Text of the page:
Scent therapy is playing a role in treating dementia and Alzheimer's disease, working to trigger pleasant past memories. A New York nursing home has partnered with the International Fragrance Foundation to create a "memory" kiosk featuring distinct scents from a baseball game like hot dogs, popcorn and a baseball mitt, hoping to able to trigger long-forgotten pleasant memories for people with Alzheimer's.
And since, according to studies, the longer the scent of your hair-care product lingers, the longer your loyalty to that product will be, we may be seeing products layered with time-released beads of scent so that users can get a whiff of that newly washed freshness smell all day long.
China—Uncovering the Wealth in Wellness
According to the GWI, China's unprecedented growth is set to have a major impact on the wellness market. The country is undergoing a wellness and beauty revolution, with a large percentage of its population exercising regularly and purchasing organic foods. Fitness apps, sportswear sales, gym memberships and health supplements are all seeing a dramatic upswing.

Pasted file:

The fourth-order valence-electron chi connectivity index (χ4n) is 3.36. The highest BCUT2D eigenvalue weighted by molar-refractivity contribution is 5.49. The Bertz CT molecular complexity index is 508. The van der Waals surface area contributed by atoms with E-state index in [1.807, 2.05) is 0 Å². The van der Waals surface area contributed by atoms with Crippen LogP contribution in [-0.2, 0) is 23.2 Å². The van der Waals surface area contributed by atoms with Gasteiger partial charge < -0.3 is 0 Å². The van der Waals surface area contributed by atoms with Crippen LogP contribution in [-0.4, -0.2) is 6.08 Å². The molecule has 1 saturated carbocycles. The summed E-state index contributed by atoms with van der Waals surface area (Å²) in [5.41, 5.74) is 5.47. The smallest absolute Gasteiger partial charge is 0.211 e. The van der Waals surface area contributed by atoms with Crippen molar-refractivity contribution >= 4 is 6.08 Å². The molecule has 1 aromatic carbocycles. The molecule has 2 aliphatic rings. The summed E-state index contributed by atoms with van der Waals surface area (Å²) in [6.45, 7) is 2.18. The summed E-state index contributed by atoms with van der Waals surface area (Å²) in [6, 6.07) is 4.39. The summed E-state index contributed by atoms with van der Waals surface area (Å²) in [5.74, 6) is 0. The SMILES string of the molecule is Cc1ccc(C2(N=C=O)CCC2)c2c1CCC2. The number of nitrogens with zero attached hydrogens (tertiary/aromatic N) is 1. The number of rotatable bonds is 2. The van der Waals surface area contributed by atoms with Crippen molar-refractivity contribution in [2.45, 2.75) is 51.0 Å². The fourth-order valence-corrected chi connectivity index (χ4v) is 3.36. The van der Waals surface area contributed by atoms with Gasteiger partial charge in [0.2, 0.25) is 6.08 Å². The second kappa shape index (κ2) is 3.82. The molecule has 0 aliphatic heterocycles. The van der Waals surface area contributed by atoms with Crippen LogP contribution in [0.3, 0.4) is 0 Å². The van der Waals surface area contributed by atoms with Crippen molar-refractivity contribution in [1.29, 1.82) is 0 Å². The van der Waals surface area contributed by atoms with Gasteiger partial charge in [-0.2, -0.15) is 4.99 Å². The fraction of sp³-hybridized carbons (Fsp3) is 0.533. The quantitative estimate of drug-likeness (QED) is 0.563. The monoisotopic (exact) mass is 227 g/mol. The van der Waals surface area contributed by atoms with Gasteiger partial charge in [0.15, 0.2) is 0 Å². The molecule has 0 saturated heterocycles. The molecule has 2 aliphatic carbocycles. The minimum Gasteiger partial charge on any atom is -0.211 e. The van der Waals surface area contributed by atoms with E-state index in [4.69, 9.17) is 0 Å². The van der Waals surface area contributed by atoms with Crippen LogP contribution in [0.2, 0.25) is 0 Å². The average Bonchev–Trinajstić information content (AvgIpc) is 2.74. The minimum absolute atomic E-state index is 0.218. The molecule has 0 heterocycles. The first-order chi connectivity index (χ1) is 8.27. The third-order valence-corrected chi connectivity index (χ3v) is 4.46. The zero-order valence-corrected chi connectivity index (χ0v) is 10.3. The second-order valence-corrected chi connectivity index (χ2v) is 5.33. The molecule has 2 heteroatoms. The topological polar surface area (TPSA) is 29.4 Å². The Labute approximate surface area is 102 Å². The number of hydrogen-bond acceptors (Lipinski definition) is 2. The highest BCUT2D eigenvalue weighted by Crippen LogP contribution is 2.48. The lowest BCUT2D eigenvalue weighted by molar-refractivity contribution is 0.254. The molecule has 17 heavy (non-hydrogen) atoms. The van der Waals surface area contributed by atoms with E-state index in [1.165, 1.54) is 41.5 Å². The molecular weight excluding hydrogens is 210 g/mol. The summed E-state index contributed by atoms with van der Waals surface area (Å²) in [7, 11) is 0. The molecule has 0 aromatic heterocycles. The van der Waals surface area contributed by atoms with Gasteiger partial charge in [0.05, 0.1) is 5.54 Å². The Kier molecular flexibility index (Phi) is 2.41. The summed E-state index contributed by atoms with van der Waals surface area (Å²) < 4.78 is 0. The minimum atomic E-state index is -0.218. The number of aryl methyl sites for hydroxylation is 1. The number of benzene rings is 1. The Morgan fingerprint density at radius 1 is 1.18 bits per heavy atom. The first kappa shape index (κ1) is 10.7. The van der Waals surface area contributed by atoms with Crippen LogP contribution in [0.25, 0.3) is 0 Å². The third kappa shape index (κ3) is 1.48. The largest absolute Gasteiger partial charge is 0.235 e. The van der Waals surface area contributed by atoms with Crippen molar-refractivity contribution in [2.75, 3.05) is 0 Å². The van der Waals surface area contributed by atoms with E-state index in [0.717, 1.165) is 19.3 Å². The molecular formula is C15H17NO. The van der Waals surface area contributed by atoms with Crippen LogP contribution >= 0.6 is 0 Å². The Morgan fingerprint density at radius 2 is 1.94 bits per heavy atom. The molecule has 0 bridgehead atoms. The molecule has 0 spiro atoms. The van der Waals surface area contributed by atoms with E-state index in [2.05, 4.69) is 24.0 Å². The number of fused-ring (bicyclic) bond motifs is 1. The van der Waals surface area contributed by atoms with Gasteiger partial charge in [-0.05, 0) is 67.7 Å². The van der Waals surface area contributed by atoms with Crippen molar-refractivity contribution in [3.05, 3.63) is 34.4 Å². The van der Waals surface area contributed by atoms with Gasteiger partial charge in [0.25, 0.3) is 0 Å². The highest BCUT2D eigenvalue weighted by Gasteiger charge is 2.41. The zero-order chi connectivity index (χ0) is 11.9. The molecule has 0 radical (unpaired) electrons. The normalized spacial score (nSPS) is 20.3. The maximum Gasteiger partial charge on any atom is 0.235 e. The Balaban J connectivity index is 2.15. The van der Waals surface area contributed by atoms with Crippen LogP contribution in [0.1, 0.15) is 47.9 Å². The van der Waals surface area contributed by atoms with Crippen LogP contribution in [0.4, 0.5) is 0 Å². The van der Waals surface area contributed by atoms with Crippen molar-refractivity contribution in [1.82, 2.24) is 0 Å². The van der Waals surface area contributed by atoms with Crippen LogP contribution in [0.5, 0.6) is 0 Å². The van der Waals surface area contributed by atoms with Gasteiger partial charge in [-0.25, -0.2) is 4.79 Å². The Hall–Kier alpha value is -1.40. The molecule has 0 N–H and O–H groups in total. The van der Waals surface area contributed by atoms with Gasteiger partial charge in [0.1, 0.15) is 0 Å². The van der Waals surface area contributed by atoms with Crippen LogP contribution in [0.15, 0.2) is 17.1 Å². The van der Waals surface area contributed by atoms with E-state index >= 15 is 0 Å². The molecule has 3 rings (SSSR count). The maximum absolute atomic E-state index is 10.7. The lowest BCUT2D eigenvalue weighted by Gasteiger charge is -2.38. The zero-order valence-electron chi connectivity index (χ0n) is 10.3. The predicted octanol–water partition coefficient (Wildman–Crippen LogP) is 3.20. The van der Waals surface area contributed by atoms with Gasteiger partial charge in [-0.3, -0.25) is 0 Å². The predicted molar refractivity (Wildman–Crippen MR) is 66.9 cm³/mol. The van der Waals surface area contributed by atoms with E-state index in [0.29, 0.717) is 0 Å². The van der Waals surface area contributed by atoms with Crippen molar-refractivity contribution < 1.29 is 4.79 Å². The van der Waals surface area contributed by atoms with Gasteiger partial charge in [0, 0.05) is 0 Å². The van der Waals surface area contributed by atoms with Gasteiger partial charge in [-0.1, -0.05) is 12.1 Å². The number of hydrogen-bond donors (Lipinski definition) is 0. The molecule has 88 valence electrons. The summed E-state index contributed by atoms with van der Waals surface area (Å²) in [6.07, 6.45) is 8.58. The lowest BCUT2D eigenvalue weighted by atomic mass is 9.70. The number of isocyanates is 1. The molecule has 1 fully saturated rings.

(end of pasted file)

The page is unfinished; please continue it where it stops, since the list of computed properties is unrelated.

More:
The Trend: Chinese outbound tourists are seeking more "authentic experiences," switching out shopping and sightseeing for local experiences or wellness-related activities like culinary tours, beauty and spa treatments and hot springs. Another reason for outbound traveling? People are seeking health care and medical treatments abroad, with medical spending totaling at least $10 billion each year in surgical procedures, prescriptions, fertility treatments and plastic surgery and more advanced treatments like cancer and cardiac procedures.
Spas and hotels in China are also working to accommodate the influx of foreign travelers with cutting-edge spa and wellness centers.
To cope with overpopulation, an emphasis on wellness design and architecture is emerging as local and international urban planners collaborate to create sustainable and environmentally friendly designs to help relieve problems like traffic congestion, pollution and stress. One example is a plan for a Liuzhou Forest City in Guangxi, featuring skyscrapers equipped with smog-consuming facades covered with nearly 40,000 trees and plants to help fight pollution and noise and regulate temperatures of the surrounding environment.
Nutrition Gets Very Personalized